The transition to student-centered learning can be a difficult time for educators. Teachers’ roles are changing, and even experienced educators can struggle to adapt to new classroom technology.Regularly scheduled, hands-on PD is essential to a successful blended learning initiative, but traditional professional development can be costly and time consuming. Due to time and budgeting constraints, few districts are providing enough professional development resources to their teachers.
To help solve this growing PD shortage, explore the three resources below. While these alternative professional development resources can’t replace immersive PD sessions, they offer additional support for teachers that are hesitant to buy-into a new tech program or administrators trying to become district technology leaders.
3 Low-Cost Ways to Grow Your Professional Development Resources
The second largest search engine, YouTube offers a host of free resources about using technology in the classroom. Consider making a playlist of how-to videos and webinars for your staff. Setting up a curated stream of PD content will allow you to efficiently share multiple videos with your district, ensure that all materials are consistent with your district’s mission and best practices, and prevent irritating ads from interrupting useful content.
Don’t know where to start? Check out YouTube EDU, a subsection of the site that’s home to thousands of educational videos. Unfortunately, YouTube doesn’t differentiate between pedagogical and classroom videos, so you’ll have to do some digging to determine which videos are meant for students and which are useful for PD. Once you find a webinar or informational video that you think will be of value to your district’s educators, make sure to subscribe to the channel it was posted on to receive updates when similar videos are uploaded.
2) Collaborative PD
If you’re looking to enhance your PD program while saving some much needed funding, consider pairing with a nearby district for joint professional development sessions. There’s a learning curve to using technology in the classroom, but collaborative PD will expand your teachers’ learning community and allow educators to share skills, advice, and feedback across districts. Numerous studies have shown that collaboration and community bonds lead to better student outcomes. In a study of 120,000 K-6th grade teachers in New York City, researcher Carrie R. Leana found that teachers who collaborated with their peers were more likely to have high performing students. Leana writes, “Students showed higher gains in math achievement when their teachers reported frequent conversations with their peers that centered on math, and when there was a feeling of trust or closeness among teachers.”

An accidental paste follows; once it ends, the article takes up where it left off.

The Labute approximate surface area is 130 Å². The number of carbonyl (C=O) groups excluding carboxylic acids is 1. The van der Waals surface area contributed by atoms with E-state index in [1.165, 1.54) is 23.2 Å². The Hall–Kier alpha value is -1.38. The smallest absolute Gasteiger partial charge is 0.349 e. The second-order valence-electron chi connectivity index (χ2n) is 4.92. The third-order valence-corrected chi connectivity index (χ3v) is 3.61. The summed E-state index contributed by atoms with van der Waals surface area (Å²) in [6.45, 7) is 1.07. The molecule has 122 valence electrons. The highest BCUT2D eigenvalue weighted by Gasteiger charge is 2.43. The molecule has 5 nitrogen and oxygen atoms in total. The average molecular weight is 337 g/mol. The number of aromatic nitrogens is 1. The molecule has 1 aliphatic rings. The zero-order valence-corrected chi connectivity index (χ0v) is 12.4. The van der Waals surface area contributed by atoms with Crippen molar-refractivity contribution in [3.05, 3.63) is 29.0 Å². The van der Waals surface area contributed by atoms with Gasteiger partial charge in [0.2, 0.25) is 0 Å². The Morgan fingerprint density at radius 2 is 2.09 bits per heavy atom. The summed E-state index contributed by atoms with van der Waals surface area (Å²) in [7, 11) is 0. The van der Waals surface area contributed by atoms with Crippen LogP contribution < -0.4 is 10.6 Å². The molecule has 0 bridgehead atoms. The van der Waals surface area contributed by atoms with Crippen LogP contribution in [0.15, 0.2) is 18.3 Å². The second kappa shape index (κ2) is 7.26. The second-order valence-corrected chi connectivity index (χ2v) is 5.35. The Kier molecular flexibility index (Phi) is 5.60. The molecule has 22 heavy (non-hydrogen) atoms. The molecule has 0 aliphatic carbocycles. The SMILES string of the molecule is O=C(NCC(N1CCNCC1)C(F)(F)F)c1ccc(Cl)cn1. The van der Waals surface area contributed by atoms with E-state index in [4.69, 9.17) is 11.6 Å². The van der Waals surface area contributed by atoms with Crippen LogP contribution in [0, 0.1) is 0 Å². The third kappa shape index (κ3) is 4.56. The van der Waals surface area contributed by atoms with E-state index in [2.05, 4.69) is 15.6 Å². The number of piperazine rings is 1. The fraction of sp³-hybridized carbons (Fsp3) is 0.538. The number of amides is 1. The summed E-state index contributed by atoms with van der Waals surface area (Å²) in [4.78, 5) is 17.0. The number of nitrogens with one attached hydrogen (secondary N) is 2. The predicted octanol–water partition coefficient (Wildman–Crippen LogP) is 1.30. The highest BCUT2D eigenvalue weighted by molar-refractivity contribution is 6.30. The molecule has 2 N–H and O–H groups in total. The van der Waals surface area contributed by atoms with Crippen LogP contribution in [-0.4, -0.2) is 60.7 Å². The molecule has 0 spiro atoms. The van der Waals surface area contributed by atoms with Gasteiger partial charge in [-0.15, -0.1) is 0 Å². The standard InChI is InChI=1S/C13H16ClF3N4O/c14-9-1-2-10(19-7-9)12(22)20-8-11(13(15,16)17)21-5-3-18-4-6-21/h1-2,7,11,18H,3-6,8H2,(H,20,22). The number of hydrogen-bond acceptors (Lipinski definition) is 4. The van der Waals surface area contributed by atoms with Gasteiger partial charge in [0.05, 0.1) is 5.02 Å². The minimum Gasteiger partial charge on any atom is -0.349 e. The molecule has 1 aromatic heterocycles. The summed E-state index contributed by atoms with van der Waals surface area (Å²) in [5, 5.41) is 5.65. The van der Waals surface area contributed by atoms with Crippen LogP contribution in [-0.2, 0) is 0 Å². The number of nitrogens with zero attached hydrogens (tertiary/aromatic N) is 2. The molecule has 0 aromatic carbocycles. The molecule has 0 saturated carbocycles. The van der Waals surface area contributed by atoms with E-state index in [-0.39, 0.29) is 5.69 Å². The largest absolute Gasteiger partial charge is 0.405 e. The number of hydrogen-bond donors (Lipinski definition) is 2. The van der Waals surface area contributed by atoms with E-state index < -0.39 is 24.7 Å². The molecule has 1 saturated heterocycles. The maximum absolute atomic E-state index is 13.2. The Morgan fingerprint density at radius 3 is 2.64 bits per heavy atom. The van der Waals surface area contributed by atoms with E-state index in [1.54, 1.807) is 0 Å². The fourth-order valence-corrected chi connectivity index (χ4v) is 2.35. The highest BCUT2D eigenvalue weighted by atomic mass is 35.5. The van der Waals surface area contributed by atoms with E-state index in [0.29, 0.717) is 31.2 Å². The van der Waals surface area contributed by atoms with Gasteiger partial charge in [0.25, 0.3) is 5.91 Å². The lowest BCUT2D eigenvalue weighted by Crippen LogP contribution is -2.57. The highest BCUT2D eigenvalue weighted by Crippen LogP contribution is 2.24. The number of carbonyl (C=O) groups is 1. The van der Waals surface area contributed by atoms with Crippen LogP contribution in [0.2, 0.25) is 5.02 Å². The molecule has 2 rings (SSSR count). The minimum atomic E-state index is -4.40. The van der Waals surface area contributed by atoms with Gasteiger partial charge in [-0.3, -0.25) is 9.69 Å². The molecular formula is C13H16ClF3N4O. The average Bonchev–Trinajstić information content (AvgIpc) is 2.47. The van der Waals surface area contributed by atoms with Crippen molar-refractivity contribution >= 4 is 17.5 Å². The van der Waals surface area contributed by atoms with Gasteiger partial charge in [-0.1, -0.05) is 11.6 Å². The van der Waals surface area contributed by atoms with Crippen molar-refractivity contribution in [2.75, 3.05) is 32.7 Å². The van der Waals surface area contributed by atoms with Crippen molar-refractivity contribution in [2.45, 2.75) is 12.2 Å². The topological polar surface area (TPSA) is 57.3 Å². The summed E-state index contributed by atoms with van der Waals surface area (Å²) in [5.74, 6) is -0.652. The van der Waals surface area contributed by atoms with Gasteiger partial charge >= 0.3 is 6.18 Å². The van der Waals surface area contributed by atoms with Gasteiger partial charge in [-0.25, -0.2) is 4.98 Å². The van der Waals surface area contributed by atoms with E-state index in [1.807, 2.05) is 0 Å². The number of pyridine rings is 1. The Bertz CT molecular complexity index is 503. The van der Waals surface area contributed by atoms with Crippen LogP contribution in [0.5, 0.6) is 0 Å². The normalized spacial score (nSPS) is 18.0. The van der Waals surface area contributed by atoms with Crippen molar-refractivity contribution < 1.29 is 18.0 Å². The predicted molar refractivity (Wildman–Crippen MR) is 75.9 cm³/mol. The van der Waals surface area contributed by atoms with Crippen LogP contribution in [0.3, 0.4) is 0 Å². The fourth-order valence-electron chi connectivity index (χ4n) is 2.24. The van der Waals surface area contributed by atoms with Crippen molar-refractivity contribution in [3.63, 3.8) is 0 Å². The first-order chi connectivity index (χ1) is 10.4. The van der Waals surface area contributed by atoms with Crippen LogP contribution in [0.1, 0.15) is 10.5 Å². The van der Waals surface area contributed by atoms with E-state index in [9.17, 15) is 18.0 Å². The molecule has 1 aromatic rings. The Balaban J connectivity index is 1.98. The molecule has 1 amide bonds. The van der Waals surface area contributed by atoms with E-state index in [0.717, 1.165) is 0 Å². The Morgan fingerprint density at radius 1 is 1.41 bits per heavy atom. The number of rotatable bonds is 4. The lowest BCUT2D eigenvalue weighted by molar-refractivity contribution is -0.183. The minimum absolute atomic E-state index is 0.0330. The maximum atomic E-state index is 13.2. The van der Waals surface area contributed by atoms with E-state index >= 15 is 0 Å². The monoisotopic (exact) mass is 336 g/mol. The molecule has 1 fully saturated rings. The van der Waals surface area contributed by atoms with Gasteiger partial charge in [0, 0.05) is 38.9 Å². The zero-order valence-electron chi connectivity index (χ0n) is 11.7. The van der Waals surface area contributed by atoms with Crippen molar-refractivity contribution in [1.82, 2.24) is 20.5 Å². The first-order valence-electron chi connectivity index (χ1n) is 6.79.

For further proof that collaboration between districts and educators leads to student success, take a look at the work being done by Digital Promise’s League of Innovative Schools. The League is an application-based professional learning community of 73 forward-thinking districts and charter schools. Rather than starting from scratch with each new tech initiative, districts in the League replicate and build off each other’s success, saving valuable time and energy. The League boasts numerous success stories, including the unprecedented academic gains seen by the Elizabeth Forward and Avonworth School Districts.
It might seem counterintuitive to some, but many innovative administrators encourage their teachers to maintain active social media accounts. Twitter chats can be immensely valuable for teachers that want to learn how to effectively differentiate learning.
Finding an online community of likeminded educators can be an empowering experience for a teacher that wants to better use technology in his or her classroom. With hundreds of weekly chats built around topics such as special education, Webb’s depth of knowledge, and using technology in the classroom, teachers are bound to find the right learning communities for their unique academic goals.
If your staff doesn’t feel comfortable participating in a Twitter Chat, browsing popular education hashtags can be a great way to find blended learning think pieces, lesson plans, webinars, and other resources for professional growth.